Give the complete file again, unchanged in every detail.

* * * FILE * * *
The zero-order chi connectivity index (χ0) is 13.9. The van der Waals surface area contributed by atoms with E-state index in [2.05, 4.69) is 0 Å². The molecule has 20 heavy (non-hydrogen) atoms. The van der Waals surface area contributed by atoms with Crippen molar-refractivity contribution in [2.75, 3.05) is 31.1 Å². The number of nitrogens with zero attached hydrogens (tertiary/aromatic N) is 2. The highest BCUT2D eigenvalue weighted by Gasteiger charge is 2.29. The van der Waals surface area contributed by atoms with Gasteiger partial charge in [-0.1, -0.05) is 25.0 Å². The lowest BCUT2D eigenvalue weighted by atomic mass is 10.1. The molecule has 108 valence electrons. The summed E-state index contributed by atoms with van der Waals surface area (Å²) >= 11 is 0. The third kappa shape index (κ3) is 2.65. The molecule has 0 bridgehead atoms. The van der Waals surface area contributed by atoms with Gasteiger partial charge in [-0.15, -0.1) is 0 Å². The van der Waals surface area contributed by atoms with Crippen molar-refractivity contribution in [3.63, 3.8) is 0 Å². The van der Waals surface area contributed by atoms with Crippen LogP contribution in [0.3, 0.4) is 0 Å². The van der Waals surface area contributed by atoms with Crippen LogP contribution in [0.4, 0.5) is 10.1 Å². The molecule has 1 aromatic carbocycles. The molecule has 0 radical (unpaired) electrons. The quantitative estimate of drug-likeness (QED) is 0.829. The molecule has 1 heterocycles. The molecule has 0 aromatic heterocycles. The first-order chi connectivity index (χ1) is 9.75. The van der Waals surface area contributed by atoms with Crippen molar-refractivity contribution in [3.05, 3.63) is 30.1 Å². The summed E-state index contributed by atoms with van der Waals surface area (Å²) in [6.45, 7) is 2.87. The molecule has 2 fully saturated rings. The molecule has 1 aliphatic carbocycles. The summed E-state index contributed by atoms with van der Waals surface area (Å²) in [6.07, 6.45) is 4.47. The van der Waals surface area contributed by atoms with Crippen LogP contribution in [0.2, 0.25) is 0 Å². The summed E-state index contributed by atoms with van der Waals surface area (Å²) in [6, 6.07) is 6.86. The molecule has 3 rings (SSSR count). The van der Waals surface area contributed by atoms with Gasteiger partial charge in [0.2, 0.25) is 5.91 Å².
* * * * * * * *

The zero-order chi connectivity index (χ0) is 13.9. The van der Waals surface area contributed by atoms with E-state index in [2.05, 4.69) is 0 Å². The molecule has 20 heavy (non-hydrogen) atoms. The van der Waals surface area contributed by atoms with Crippen molar-refractivity contribution in [2.75, 3.05) is 31.1 Å². The number of nitrogens with zero attached hydrogens (tertiary/aromatic N) is 2. The highest BCUT2D eigenvalue weighted by Gasteiger charge is 2.29. The van der Waals surface area contributed by atoms with Gasteiger partial charge in [-0.1, -0.05) is 25.0 Å². The lowest BCUT2D eigenvalue weighted by atomic mass is 10.1. The molecule has 108 valence electrons. The summed E-state index contributed by atoms with van der Waals surface area (Å²) >= 11 is 0. The third kappa shape index (κ3) is 2.65. The molecule has 0 bridgehead atoms. The van der Waals surface area contributed by atoms with Gasteiger partial charge in [-0.15, -0.1) is 0 Å². The van der Waals surface area contributed by atoms with Crippen molar-refractivity contribution in [3.63, 3.8) is 0 Å². The van der Waals surface area contributed by atoms with Crippen LogP contribution in [0.3, 0.4) is 0 Å². The van der Waals surface area contributed by atoms with Crippen LogP contribution in [0.4, 0.5) is 10.1 Å². The molecule has 1 aromatic carbocycles. The molecule has 0 radical (unpaired) electrons. The quantitative estimate of drug-likeness (QED) is 0.829. The molecule has 1 heterocycles. The molecule has 0 aromatic heterocycles. The first-order chi connectivity index (χ1) is 9.75. The van der Waals surface area contributed by atoms with Crippen molar-refractivity contribution in [3.05, 3.63) is 30.1 Å². The summed E-state index contributed by atoms with van der Waals surface area (Å²) in [6.45, 7) is 2.87. The molecule has 2 fully saturated rings. The molecule has 1 aliphatic carbocycles. The summed E-state index contributed by atoms with van der Waals surface area (Å²) in [6.07, 6.45) is 4.47. The van der Waals surface area contributed by atoms with Crippen LogP contribution in [0.2, 0.25) is 0 Å². The summed E-state index contributed by atoms with van der Waals surface area (Å²) in [6, 6.07) is 6.86. The molecule has 3 rings (SSSR count). The van der Waals surface area contributed by atoms with Gasteiger partial charge in [0.2, 0.25) is 5.91 Å².